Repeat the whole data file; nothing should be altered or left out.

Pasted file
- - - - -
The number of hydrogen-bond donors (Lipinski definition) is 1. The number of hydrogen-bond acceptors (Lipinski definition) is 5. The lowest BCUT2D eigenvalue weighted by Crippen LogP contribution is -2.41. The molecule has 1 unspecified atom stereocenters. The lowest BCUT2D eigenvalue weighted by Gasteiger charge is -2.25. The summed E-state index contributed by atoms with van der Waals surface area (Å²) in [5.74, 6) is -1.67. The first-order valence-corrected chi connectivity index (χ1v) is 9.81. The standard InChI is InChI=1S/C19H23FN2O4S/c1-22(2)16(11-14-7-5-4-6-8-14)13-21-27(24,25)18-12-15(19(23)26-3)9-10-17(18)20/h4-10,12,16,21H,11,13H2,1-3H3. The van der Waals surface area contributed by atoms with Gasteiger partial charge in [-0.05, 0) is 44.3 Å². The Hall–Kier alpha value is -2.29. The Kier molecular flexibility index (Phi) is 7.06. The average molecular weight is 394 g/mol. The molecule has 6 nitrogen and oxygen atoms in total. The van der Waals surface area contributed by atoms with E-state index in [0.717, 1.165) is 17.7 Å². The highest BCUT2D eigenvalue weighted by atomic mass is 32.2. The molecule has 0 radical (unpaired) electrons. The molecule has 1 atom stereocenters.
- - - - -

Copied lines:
The number of hydrogen-bond donors (Lipinski definition) is 1. The number of hydrogen-bond acceptors (Lipinski definition) is 5. The lowest BCUT2D eigenvalue weighted by Crippen LogP contribution is -2.41. The molecule has 1 unspecified atom stereocenters. The lowest BCUT2D eigenvalue weighted by Gasteiger charge is -2.25. The summed E-state index contributed by atoms with van der Waals surface area (Å²) in [5.74, 6) is -1.67. The first-order valence-corrected chi connectivity index (χ1v) is 9.81. The standard InChI is InChI=1S/C19H23FN2O4S/c1-22(2)16(11-14-7-5-4-6-8-14)13-21-27(24,25)18-12-15(19(23)26-3)9-10-17(18)20/h4-10,12,16,21H,11,13H2,1-3H3. The van der Waals surface area contributed by atoms with Gasteiger partial charge in [-0.05, 0) is 44.3 Å². The Hall–Kier alpha value is -2.29. The Kier molecular flexibility index (Phi) is 7.06. The average molecular weight is 394 g/mol. The molecule has 6 nitrogen and oxygen atoms in total. The van der Waals surface area contributed by atoms with E-state index in [0.717, 1.165) is 17.7 Å². The highest BCUT2D eigenvalue weighted by atomic mass is 32.2. The molecule has 0 radical (unpaired) electrons. The molecule has 1 atom stereocenters.